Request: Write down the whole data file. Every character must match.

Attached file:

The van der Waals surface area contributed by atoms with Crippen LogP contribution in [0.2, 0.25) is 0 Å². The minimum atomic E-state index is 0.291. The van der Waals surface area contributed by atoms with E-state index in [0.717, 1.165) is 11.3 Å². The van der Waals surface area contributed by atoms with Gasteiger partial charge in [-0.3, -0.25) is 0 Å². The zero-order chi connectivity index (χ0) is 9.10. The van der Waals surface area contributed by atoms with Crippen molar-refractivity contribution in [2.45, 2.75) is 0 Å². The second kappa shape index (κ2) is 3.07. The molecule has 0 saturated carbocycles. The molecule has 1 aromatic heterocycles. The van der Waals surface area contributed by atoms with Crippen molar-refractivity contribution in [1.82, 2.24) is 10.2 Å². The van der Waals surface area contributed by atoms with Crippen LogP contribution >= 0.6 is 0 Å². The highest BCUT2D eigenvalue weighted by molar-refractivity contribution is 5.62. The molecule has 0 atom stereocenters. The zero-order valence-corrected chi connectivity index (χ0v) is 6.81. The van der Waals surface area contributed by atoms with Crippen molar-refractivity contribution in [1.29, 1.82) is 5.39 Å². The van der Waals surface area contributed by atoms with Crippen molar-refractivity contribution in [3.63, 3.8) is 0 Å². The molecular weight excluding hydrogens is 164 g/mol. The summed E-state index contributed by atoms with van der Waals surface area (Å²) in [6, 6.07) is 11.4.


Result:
The van der Waals surface area contributed by atoms with Crippen LogP contribution in [0.2, 0.25) is 0 Å². The minimum atomic E-state index is 0.291. The van der Waals surface area contributed by atoms with E-state index in [0.717, 1.165) is 11.3 Å². The van der Waals surface area contributed by atoms with Gasteiger partial charge in [-0.3, -0.25) is 0 Å². The zero-order chi connectivity index (χ0) is 9.10. The van der Waals surface area contributed by atoms with Crippen molar-refractivity contribution in [2.45, 2.75) is 0 Å². The second kappa shape index (κ2) is 3.07. The molecule has 0 saturated carbocycles. The molecule has 1 aromatic heterocycles. The van der Waals surface area contributed by atoms with Crippen molar-refractivity contribution in [1.82, 2.24) is 10.2 Å². The van der Waals surface area contributed by atoms with Crippen LogP contribution >= 0.6 is 0 Å². The highest BCUT2D eigenvalue weighted by molar-refractivity contribution is 5.62. The molecule has 0 atom stereocenters. The zero-order valence-corrected chi connectivity index (χ0v) is 6.81. The van der Waals surface area contributed by atoms with Crippen molar-refractivity contribution in [1.29, 1.82) is 5.39 Å². The van der Waals surface area contributed by atoms with Crippen molar-refractivity contribution in [3.63, 3.8) is 0 Å². The molecular weight excluding hydrogens is 164 g/mol. The summed E-state index contributed by atoms with van der Waals surface area (Å²) in [6, 6.07) is 11.4.